Simple gifts lead to unexpected goodness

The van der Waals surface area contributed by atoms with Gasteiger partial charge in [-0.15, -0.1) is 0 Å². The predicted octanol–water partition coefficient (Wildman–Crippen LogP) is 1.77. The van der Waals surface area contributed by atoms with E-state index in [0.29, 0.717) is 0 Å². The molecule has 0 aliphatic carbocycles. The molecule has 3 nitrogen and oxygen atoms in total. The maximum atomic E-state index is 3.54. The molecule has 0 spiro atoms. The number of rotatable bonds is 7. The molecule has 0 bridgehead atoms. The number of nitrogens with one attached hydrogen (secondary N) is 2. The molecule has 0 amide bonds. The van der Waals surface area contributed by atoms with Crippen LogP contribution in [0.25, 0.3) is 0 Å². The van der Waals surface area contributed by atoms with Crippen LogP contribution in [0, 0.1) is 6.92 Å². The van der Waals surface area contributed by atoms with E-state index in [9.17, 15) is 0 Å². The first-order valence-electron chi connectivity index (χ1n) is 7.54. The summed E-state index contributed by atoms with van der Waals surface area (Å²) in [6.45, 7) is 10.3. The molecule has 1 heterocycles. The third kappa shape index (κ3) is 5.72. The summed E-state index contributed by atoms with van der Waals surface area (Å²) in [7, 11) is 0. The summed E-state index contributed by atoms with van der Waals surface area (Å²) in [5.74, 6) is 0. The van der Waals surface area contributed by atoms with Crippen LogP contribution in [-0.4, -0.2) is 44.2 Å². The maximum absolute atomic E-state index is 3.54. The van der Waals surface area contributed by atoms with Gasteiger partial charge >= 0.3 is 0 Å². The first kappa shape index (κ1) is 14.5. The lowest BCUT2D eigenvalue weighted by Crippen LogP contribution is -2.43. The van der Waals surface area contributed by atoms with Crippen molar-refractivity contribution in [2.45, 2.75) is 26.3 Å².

23 December 2015
Warning: Spoilers